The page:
In article <050720031726338510%nospamiam.invalid>,
Mark Conrad <nospamiam.invalid> wrote:
.... looks okay to me
True, except the router also has an outside IP address (the one assigned> Once connection is established, then, and only then, two-way traffic
> can be transmitted between the two computers.
by your ISP). If someone on the Internet tries to connect to the
router's IP address that was assigned to it by your ISP (not the
192.168.1.1 address), and you've configured your router to forward
incoming traffic on that port to one of the private machines, then an
outside computer can make the initial connection.
A router basically connects two networks. You have a home network of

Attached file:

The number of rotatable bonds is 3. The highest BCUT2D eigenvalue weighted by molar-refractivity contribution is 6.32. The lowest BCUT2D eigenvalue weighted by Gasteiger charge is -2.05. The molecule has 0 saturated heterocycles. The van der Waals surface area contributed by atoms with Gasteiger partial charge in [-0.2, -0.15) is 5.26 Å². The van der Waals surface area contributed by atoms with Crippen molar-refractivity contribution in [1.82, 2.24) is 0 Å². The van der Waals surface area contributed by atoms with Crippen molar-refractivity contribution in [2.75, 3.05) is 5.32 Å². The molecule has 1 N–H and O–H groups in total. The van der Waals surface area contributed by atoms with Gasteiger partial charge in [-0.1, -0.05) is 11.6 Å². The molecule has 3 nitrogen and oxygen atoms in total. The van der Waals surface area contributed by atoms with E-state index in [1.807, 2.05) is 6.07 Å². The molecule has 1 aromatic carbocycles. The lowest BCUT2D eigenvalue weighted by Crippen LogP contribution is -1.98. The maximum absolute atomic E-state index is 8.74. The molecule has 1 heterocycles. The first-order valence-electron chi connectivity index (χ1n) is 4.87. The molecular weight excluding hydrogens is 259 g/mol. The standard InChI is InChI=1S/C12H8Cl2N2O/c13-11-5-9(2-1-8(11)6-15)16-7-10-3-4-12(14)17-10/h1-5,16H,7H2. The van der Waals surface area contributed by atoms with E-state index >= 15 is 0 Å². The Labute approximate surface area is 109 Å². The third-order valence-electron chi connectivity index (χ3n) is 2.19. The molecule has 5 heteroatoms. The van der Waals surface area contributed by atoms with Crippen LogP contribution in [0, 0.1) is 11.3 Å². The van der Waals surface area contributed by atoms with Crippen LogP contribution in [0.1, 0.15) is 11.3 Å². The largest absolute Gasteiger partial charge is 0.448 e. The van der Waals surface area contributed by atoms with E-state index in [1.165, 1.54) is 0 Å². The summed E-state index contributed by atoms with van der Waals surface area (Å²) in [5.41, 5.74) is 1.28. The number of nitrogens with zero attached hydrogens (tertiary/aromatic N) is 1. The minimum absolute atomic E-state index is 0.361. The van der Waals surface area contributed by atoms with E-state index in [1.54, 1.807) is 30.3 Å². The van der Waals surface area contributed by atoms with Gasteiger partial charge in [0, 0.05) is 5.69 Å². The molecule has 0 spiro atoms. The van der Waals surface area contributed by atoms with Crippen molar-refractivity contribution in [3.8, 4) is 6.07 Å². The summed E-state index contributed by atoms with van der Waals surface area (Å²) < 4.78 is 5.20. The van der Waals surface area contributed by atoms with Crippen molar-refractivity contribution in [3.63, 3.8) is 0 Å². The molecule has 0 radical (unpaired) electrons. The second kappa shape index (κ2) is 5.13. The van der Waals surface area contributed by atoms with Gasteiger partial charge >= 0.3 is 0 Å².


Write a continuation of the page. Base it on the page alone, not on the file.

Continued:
192.168.1.0, and then your ISP has its own network that has its own
routers that connect with other parts of the Internet, blah blah. Your
router has two IP addresses, one on each network.
The main reason that outside computers can't reach your inside computer
is because the computers on the other side are private addresses. You
really only have one internet address being shared between all of the
private computers. But that one internet address can be used for
incoming traffic if you open the appropriate ports. For example, I have
a web server running on my G3 behind a router, so port 80 is forwarded
to that machine. I have identd running on this iMac, so port 113 is
forwarded to it. And so on...
This is to the best of my knowledge, anyway! :-)
Doug Brown - La Grande, OR
Idiot's Guide to Mac Cases - [url]http://www.ircandy.com/maccases/[/url]
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